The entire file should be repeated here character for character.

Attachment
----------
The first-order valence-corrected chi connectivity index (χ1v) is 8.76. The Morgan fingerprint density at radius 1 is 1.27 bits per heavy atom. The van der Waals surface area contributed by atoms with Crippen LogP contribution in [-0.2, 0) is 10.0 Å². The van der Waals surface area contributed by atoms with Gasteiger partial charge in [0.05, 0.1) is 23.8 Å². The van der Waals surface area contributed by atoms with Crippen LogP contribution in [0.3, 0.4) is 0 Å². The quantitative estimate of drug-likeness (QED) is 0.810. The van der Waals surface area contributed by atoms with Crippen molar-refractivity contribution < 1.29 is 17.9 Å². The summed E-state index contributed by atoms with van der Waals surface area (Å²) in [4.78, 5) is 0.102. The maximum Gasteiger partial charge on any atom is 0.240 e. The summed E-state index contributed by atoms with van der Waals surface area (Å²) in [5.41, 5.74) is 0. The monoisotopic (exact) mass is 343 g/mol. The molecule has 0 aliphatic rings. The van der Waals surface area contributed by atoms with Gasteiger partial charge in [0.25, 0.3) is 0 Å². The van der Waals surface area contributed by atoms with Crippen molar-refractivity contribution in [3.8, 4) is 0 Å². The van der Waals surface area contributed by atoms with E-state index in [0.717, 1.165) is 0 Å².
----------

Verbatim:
The first-order valence-corrected chi connectivity index (χ1v) is 8.76. The Morgan fingerprint density at radius 1 is 1.27 bits per heavy atom. The van der Waals surface area contributed by atoms with Crippen LogP contribution in [-0.2, 0) is 10.0 Å². The van der Waals surface area contributed by atoms with Gasteiger partial charge in [0.05, 0.1) is 23.8 Å². The van der Waals surface area contributed by atoms with Crippen LogP contribution in [0.3, 0.4) is 0 Å². The quantitative estimate of drug-likeness (QED) is 0.810. The van der Waals surface area contributed by atoms with Crippen molar-refractivity contribution < 1.29 is 17.9 Å². The summed E-state index contributed by atoms with van der Waals surface area (Å²) in [4.78, 5) is 0.102. The maximum Gasteiger partial charge on any atom is 0.240 e. The summed E-state index contributed by atoms with van der Waals surface area (Å²) in [5.41, 5.74) is 0. The monoisotopic (exact) mass is 343 g/mol. The molecule has 0 aliphatic rings. The van der Waals surface area contributed by atoms with Gasteiger partial charge in [0.25, 0.3) is 0 Å². The van der Waals surface area contributed by atoms with Crippen molar-refractivity contribution in [3.8, 4) is 0 Å². The van der Waals surface area contributed by atoms with E-state index in [0.717, 1.165) is 0 Å².